Ok, I need a consensus, if tomato traits have been engineered for pest and disease resistance, is it also possible to have varieties which have a longer 'shelf life' ? Reason I am asking is because as a driver the speed that a tomato ripens or stays green is a simple 1* on the reefer setting, but so many of thes tomatoes I am hearing abt are maturing really slow in spite of the high heats right now? One of my friends got tired of waiting on his Jetstars to ripen and fried em green. Says the taste was great - really great! But why wouldn't they turn red? And I wondered if breeding for a better - longer marketing tomato was possible.
Yes, it is very possible. UC Davis is famous for breeding an indestructible tomato that all ripen at the same time and harvested by a machine that throws them in to open semi trailers. Apples have been bred with skins so tough they will not bruise and even sharp teeth have trouble biting into them. Farm papers often discuss "Shipping traits" and Shelf Life, which is the reason so much fruit is inedible. Seldom do you hear anything about tenderness or flavor.
That is the basic reason i am learning late in life how to grow a tender good tasting tomato, which were the only kind before the Engineers took over.
If the plants (not seeds, mind you) we are picking up as sets from feed stores, hardware stores, nurseries, etc are these plants, I wonder how we would know, and Heirloom doesn't always mean before engineering to ship and store...
and Heirloom doesn't always mean before engineering to ship and store...
I'm not exactly sure what you mean by the above, but if it means what I think it means, It does to me.
When talking about heirloom tomatoes, one could be talking about family heirlooms, about ones that are commercial varieties that were bred before 1940 and I don't know of one of them that has been genetically engineered, actually there aren't any.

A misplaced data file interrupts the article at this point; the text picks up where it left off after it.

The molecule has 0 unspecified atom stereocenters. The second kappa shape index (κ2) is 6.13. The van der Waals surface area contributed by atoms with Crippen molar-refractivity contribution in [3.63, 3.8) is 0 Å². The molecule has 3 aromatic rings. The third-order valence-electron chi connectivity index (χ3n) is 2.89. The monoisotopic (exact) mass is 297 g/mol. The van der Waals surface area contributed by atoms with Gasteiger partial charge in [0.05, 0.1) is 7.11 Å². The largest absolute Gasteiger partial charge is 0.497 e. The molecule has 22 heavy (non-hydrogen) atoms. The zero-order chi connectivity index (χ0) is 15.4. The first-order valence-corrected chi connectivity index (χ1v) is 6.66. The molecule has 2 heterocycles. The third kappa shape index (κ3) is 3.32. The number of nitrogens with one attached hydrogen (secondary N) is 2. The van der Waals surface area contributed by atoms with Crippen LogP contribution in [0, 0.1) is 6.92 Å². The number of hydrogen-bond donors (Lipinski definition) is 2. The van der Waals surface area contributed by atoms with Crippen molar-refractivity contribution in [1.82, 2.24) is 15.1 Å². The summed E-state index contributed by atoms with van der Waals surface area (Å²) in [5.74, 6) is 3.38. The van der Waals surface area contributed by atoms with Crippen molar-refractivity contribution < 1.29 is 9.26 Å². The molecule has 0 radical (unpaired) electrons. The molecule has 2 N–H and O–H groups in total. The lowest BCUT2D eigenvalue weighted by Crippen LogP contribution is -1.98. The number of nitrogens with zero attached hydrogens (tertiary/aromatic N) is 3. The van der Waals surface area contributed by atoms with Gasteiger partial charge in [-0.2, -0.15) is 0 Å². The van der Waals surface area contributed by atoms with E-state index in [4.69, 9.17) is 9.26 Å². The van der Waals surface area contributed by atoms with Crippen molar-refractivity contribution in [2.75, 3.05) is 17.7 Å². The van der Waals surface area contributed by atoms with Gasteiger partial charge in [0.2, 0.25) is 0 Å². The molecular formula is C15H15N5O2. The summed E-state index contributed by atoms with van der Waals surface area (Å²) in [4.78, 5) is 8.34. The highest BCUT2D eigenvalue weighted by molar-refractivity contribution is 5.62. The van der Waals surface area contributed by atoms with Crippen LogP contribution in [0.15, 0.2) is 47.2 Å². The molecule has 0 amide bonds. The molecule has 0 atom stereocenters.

Several years there was one that was introduced, not an heirloom, that had a fish gene inserted that supposedly gave it a long shelf life and another one bred that I called SummerSpringWinterFall, I forget its real name but I called it that b'c after harvesting it just never was edible, sat there are the counter for several months, didn't shrivel, didn't do anything. LOL
But there is a category of tomnatoes called longkeeper types and here's a list of some of the them from Tania's excellent tomato base. The one that starts with a Z is usually known as Giraffe, I'm sure she included that alternative name, and I didn't think it was all bad.
My own opinion about long shelf life varieties, excluding the many varieties bred for stores that are rock hard and tasteless,, ugghh, is that for everything there really is a season so I like to eat what's in season so when my tomatoes go down that's it for me, although I will buy some grape tomatoes, usually Santa Sweets since I know about them, and that's that.
Carolyn, btw, you used the word "engineering" above to speak to diseases tolerances in general, but most folks would interpret that as referring to GMO's or genetically modified tomatoes, which they aren't. A GMO is a tomato that has been altered by insertion of a gene other than a tomato gene, which would refer to the blue tomato developed in England where a snapdragon gene has been inserted, or even the fish gene I mentioned above.
I believe we were using "engineering" in a broader sense than just "Genetic Engineering", as a lot of the good shipping qualities, or other changes that benefit the growers and shippers more than the consumer, are done more by breeding and selection than by actually altering the genes.
I should have used Plant Scientist or Plant Breeder, instead of engineers, in my comment.
But, with so many commercial growers producing Heirloom plants, i am sure they select seeds of whatever variety they propagate, from their fastest growing most profitable plants, and who is to say those stronger plants do not produce a stronger skin, or a stronger flavor, or staying green longer, or whatever? I see many comments regarding how the Heirloom varieties give different results from grower to grower or year to year. So i would suspect there are many differences in plants with the same name.
And Carolyn is undoubtedly correct in saying that they are probably not Genetically Engineered, as she is by far the most knowledgeable person about tomatoes.
Mine to start with for lack of a better term, broad sense answers tend to confirm a suspicion I was getting. And OMG fish gene? Shake head, long name for a paperweight tomato- I like it. Thanx for the link, I will check it out.